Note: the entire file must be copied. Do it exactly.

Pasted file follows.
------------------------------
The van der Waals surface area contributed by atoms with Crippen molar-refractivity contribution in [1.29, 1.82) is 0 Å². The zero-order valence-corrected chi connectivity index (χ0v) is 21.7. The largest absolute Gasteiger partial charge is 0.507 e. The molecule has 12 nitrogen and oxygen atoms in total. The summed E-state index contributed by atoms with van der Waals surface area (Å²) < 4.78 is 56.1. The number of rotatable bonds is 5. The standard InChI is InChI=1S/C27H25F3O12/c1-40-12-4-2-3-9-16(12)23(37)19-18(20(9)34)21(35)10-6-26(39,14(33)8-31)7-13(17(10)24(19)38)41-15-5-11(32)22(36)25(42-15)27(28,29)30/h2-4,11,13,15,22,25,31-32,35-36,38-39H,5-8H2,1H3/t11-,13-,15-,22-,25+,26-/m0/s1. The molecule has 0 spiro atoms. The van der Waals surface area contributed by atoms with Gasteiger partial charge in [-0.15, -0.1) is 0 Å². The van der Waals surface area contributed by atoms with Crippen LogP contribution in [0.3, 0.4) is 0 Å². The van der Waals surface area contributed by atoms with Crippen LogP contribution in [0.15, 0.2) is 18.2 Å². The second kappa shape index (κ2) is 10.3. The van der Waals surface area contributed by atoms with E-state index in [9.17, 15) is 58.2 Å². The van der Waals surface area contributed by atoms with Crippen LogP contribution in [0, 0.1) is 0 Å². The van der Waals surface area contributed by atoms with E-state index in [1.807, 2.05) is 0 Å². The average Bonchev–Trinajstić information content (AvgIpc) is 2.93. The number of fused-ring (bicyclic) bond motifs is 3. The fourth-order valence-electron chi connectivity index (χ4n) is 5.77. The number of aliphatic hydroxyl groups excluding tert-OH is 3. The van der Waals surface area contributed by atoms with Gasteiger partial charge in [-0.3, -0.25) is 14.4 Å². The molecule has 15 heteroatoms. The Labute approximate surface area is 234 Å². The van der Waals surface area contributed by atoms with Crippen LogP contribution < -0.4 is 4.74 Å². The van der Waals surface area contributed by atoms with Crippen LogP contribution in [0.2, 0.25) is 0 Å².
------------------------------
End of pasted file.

The van der Waals surface area contributed by atoms with Crippen molar-refractivity contribution in [1.29, 1.82) is 0 Å². The zero-order valence-corrected chi connectivity index (χ0v) is 21.7. The largest absolute Gasteiger partial charge is 0.507 e. The molecule has 12 nitrogen and oxygen atoms in total. The summed E-state index contributed by atoms with van der Waals surface area (Å²) < 4.78 is 56.1. The number of rotatable bonds is 5. The standard InChI is InChI=1S/C27H25F3O12/c1-40-12-4-2-3-9-16(12)23(37)19-18(20(9)34)21(35)10-6-26(39,14(33)8-31)7-13(17(10)24(19)38)41-15-5-11(32)22(36)25(42-15)27(28,29)30/h2-4,11,13,15,22,25,31-32,35-36,38-39H,5-8H2,1H3/t11-,13-,15-,22-,25+,26-/m0/s1. The molecule has 0 spiro atoms. The van der Waals surface area contributed by atoms with Gasteiger partial charge in [-0.15, -0.1) is 0 Å². The van der Waals surface area contributed by atoms with Crippen LogP contribution in [0.3, 0.4) is 0 Å². The van der Waals surface area contributed by atoms with Crippen LogP contribution in [0.15, 0.2) is 18.2 Å². The second kappa shape index (κ2) is 10.3. The van der Waals surface area contributed by atoms with E-state index in [9.17, 15) is 58.2 Å². The van der Waals surface area contributed by atoms with Crippen LogP contribution in [0, 0.1) is 0 Å². The van der Waals surface area contributed by atoms with E-state index in [1.807, 2.05) is 0 Å². The average Bonchev–Trinajstić information content (AvgIpc) is 2.93. The number of fused-ring (bicyclic) bond motifs is 3. The fourth-order valence-electron chi connectivity index (χ4n) is 5.77. The number of aliphatic hydroxyl groups excluding tert-OH is 3. The van der Waals surface area contributed by atoms with Gasteiger partial charge in [-0.3, -0.25) is 14.4 Å². The molecule has 15 heteroatoms. The Labute approximate surface area is 234 Å². The van der Waals surface area contributed by atoms with Crippen LogP contribution < -0.4 is 4.74 Å². The van der Waals surface area contributed by atoms with Crippen LogP contribution in [0.2, 0.25) is 0 Å².